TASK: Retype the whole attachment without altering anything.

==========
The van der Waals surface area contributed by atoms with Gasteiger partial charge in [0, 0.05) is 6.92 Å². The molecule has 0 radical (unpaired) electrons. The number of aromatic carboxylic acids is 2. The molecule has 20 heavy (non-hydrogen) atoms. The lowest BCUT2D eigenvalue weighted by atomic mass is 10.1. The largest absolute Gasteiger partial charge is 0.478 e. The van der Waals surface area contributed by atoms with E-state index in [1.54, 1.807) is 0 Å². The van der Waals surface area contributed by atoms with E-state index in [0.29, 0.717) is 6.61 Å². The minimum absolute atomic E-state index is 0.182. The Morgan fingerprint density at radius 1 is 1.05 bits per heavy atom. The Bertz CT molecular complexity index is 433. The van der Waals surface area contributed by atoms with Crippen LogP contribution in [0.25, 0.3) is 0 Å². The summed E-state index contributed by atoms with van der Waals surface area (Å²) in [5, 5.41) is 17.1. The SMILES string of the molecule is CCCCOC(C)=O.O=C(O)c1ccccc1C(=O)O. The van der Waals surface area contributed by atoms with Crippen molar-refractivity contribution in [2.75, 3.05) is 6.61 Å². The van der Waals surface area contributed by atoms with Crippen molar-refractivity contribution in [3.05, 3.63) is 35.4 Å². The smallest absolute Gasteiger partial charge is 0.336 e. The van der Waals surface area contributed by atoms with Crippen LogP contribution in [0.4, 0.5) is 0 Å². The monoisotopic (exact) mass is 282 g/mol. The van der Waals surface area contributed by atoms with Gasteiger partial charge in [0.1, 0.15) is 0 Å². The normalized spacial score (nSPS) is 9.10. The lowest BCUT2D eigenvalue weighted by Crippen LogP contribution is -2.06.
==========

The van der Waals surface area contributed by atoms with Gasteiger partial charge in [0, 0.05) is 6.92 Å². The molecule has 0 radical (unpaired) electrons. The number of aromatic carboxylic acids is 2. The molecule has 20 heavy (non-hydrogen) atoms. The lowest BCUT2D eigenvalue weighted by atomic mass is 10.1. The largest absolute Gasteiger partial charge is 0.478 e. The van der Waals surface area contributed by atoms with E-state index in [1.54, 1.807) is 0 Å². The van der Waals surface area contributed by atoms with E-state index in [0.29, 0.717) is 6.61 Å². The minimum absolute atomic E-state index is 0.182. The Morgan fingerprint density at radius 1 is 1.05 bits per heavy atom. The Bertz CT molecular complexity index is 433. The van der Waals surface area contributed by atoms with Crippen LogP contribution in [0.25, 0.3) is 0 Å². The summed E-state index contributed by atoms with van der Waals surface area (Å²) in [5, 5.41) is 17.1. The SMILES string of the molecule is CCCCOC(C)=O.O=C(O)c1ccccc1C(=O)O. The van der Waals surface area contributed by atoms with Crippen molar-refractivity contribution in [2.75, 3.05) is 6.61 Å². The van der Waals surface area contributed by atoms with Crippen molar-refractivity contribution in [3.05, 3.63) is 35.4 Å². The smallest absolute Gasteiger partial charge is 0.336 e. The van der Waals surface area contributed by atoms with Crippen LogP contribution in [0.4, 0.5) is 0 Å². The monoisotopic (exact) mass is 282 g/mol. The van der Waals surface area contributed by atoms with Gasteiger partial charge in [0.1, 0.15) is 0 Å². The normalized spacial score (nSPS) is 9.10. The lowest BCUT2D eigenvalue weighted by Crippen LogP contribution is -2.06.